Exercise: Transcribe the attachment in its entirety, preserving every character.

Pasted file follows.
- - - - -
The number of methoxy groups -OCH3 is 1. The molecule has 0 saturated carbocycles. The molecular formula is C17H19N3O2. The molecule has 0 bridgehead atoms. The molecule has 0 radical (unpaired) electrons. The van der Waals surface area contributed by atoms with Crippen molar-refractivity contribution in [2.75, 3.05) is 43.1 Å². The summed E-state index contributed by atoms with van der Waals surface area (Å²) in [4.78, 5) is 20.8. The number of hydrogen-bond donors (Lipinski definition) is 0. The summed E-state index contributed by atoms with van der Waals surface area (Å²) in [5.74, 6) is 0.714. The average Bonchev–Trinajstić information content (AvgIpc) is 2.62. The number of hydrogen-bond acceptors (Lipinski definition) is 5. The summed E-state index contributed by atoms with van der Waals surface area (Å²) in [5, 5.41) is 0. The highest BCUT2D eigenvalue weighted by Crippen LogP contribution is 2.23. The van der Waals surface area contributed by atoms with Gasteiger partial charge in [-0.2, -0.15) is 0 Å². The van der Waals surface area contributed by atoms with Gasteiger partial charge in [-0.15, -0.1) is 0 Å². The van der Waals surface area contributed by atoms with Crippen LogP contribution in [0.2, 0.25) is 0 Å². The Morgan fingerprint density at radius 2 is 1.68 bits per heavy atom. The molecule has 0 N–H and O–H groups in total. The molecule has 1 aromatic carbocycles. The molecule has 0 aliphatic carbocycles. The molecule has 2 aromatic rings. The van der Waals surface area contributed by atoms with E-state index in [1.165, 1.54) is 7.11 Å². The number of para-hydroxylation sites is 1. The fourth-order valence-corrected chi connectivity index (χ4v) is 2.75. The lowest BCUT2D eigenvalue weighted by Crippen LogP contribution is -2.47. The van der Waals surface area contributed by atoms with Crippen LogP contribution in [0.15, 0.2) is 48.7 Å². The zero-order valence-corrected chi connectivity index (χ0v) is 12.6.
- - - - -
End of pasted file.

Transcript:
The number of methoxy groups -OCH3 is 1. The molecule has 0 saturated carbocycles. The molecular formula is C17H19N3O2. The molecule has 0 bridgehead atoms. The molecule has 0 radical (unpaired) electrons. The van der Waals surface area contributed by atoms with Crippen molar-refractivity contribution in [2.75, 3.05) is 43.1 Å². The summed E-state index contributed by atoms with van der Waals surface area (Å²) in [4.78, 5) is 20.8. The number of hydrogen-bond donors (Lipinski definition) is 0. The summed E-state index contributed by atoms with van der Waals surface area (Å²) in [5.74, 6) is 0.714. The average Bonchev–Trinajstić information content (AvgIpc) is 2.62. The number of hydrogen-bond acceptors (Lipinski definition) is 5. The summed E-state index contributed by atoms with van der Waals surface area (Å²) in [5, 5.41) is 0. The highest BCUT2D eigenvalue weighted by Crippen LogP contribution is 2.23. The van der Waals surface area contributed by atoms with Gasteiger partial charge in [-0.2, -0.15) is 0 Å². The van der Waals surface area contributed by atoms with Gasteiger partial charge in [-0.15, -0.1) is 0 Å². The van der Waals surface area contributed by atoms with Crippen LogP contribution in [0.2, 0.25) is 0 Å². The Morgan fingerprint density at radius 2 is 1.68 bits per heavy atom. The molecule has 0 N–H and O–H groups in total. The molecule has 1 aromatic carbocycles. The molecule has 0 aliphatic carbocycles. The molecule has 2 aromatic rings. The van der Waals surface area contributed by atoms with E-state index in [1.165, 1.54) is 7.11 Å². The number of para-hydroxylation sites is 1. The fourth-order valence-corrected chi connectivity index (χ4v) is 2.75. The lowest BCUT2D eigenvalue weighted by Crippen LogP contribution is -2.47. The van der Waals surface area contributed by atoms with Crippen LogP contribution in [0.15, 0.2) is 48.7 Å². The zero-order valence-corrected chi connectivity index (χ0v) is 12.6.